Novartis' Sandoz unit announced Thursday FDA approval for the first generic version of Teva's multiple sclerosis therapy Copaxone (glatiramer acetate). The once-daily drug, which will be sold as Glatopa, was developed in collaboration with Momenta Pharmaceuticals, and is indicated for the treatment of patients with relapsing forms of MS, including those who have experienced a first clinical episode and have magnetic resonance imaging features consistent with MS.
"Sandoz, together with Momenta, is proud to be the first company to receive FDA approval for a substitutable generic version of this important therapy," commented Peter Goldschmidt, president of Sandoz US.
Momenta noted that under the terms of an agreement, initially forged with Novartis in 2006, the latter will pay Momenta as much as $140 million in regulatory, commercial and sales-based milestones for Glatopa, including a payment of $10 million due upon sole FDA approval of the therapy and another $10 million payment for the first commercial sale.
The approval of the generic version comes after the US Supreme Court ordered an appeals court to reconsider its decision to invalidate Teva's patent for Copaxone after determining that the lower court used the wrong approach in its ruling. For related analysis, see ViewPoints: Sorting through the fallout from the SCOTUS ruling on generic Copaxone.
Commenting on the news, Teva spokesperson Denise Bradley noted that the company planned for the possibility that a generic version of Copaxone could reach the market. In December 2014, the company estimated that the early entry of generic Copaxone could depress operating income by $30 million to $50 million per month. Meanwhile, Sanford C. Bernstein analysts remarked "Teva has been quite realistic about the risk to Copaxone."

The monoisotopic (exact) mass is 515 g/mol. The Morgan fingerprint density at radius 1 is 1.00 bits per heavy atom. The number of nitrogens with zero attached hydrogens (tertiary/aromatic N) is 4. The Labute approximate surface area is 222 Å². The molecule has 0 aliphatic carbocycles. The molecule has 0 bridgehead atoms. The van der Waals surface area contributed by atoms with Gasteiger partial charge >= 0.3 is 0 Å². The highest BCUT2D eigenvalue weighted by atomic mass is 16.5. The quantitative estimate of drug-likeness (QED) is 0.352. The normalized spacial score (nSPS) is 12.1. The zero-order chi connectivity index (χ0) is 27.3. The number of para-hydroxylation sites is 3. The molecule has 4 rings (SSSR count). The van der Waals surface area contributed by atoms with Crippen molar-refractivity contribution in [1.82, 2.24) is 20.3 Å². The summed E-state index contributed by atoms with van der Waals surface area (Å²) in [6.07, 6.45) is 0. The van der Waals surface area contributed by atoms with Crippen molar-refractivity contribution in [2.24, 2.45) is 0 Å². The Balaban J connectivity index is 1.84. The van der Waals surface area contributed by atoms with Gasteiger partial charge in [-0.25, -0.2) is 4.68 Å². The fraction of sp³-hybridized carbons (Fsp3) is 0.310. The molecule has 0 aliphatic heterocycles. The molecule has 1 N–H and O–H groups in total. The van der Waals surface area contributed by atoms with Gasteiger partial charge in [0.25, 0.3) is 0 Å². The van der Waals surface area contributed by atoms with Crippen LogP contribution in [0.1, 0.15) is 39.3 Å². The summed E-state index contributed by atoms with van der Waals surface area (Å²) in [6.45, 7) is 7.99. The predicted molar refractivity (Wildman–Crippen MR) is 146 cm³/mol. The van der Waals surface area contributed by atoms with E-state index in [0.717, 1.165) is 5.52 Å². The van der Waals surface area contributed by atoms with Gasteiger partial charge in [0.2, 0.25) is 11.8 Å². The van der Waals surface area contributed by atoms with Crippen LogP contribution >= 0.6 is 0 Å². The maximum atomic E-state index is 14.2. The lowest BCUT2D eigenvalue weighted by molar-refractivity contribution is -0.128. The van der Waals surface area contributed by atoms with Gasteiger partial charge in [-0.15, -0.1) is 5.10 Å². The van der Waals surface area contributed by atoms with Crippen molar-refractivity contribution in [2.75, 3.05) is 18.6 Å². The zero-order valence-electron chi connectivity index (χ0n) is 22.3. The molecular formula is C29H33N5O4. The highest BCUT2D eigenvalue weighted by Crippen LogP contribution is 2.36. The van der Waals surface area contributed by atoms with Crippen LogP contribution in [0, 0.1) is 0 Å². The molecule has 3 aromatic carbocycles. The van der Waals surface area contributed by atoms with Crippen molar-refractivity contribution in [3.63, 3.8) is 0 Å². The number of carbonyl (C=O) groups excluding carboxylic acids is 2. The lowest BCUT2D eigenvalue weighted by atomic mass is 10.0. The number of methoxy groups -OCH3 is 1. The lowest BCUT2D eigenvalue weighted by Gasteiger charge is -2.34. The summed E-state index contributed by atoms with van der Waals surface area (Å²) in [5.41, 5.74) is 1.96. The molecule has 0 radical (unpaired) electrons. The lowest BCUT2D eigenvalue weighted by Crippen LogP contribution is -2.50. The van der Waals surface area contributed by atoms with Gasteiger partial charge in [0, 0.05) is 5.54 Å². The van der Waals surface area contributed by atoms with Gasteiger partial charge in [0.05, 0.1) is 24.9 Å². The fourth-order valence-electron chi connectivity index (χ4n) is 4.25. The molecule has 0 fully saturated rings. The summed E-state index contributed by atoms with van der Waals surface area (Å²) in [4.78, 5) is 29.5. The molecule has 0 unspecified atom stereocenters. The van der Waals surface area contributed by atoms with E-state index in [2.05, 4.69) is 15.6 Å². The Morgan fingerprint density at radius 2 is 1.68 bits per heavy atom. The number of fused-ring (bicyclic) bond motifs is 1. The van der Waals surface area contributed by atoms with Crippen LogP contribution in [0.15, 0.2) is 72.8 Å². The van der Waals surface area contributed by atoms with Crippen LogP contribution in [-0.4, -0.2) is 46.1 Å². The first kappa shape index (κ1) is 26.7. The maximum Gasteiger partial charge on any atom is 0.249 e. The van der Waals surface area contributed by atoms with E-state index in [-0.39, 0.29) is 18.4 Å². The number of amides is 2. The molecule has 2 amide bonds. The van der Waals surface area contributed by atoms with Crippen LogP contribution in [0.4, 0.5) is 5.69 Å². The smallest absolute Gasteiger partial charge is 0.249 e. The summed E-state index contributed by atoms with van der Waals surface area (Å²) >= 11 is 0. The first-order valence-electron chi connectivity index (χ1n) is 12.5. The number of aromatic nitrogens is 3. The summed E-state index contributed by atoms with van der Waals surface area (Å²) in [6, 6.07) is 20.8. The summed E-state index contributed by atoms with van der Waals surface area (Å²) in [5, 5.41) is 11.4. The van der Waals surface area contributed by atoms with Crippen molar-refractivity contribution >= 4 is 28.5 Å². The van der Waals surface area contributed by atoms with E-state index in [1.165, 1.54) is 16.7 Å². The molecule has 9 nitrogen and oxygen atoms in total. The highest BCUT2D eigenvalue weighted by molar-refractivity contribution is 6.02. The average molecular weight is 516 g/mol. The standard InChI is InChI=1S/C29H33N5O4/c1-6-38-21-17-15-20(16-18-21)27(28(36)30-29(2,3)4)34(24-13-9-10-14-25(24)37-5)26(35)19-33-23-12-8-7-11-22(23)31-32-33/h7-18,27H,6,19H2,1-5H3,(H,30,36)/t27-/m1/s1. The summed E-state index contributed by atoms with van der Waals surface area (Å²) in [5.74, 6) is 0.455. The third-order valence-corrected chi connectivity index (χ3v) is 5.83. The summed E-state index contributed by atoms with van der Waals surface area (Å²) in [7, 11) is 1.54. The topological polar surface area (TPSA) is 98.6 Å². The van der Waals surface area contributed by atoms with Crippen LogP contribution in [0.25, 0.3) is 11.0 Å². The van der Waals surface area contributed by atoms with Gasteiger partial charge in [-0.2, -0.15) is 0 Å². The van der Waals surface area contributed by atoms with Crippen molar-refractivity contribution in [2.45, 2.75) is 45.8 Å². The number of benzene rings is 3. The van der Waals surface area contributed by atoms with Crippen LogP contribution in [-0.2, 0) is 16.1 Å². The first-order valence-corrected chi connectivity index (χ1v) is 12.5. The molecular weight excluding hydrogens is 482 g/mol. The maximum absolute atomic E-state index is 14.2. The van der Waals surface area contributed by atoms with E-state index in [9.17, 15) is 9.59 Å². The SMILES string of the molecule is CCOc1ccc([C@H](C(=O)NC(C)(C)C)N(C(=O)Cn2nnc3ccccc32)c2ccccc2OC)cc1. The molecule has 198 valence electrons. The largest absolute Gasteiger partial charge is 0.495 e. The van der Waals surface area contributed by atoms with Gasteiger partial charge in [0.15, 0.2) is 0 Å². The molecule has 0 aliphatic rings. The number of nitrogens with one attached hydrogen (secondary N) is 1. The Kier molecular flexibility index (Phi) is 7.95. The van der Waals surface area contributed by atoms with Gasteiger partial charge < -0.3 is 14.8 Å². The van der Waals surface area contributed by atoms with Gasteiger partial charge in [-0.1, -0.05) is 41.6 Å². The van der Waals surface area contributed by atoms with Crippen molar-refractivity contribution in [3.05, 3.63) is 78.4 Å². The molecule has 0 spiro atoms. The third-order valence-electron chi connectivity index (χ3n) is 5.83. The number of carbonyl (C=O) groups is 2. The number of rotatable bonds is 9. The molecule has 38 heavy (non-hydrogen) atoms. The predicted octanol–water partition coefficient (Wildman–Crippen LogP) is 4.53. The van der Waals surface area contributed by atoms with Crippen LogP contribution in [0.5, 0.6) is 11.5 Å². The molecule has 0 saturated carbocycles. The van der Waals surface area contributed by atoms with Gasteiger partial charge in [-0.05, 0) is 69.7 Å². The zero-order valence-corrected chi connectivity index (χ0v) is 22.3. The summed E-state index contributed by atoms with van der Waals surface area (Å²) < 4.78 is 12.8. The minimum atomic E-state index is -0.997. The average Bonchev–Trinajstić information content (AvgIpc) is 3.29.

Momenta noted that Sandoz is still evaluating launch timing of the drug. Evercore ISI analyst Umer Raffat suggested that despite prior court rulings, Sandoz may prefer to wait until September to launch Glatopa, adding that it is "unclear if Novartis interested in doing an at-risk launch ahead" of patent expiry.
In January last year, the FDA approved Teva's new formulation of Copaxone allowing the multiple sclerosis therapy to be administered subcutaneously three-times-a-week rather than once daily. The Israeli drugmaker, which priced the new formulation of Copaxone at a discount to the once-daily version, has switched around two-thirds of patients to the new formulation of the therapy. For related analysis, see ViewPoints: Why delaying generic Copaxone remains key for Teva, despite the success of its 'switch' strategy.
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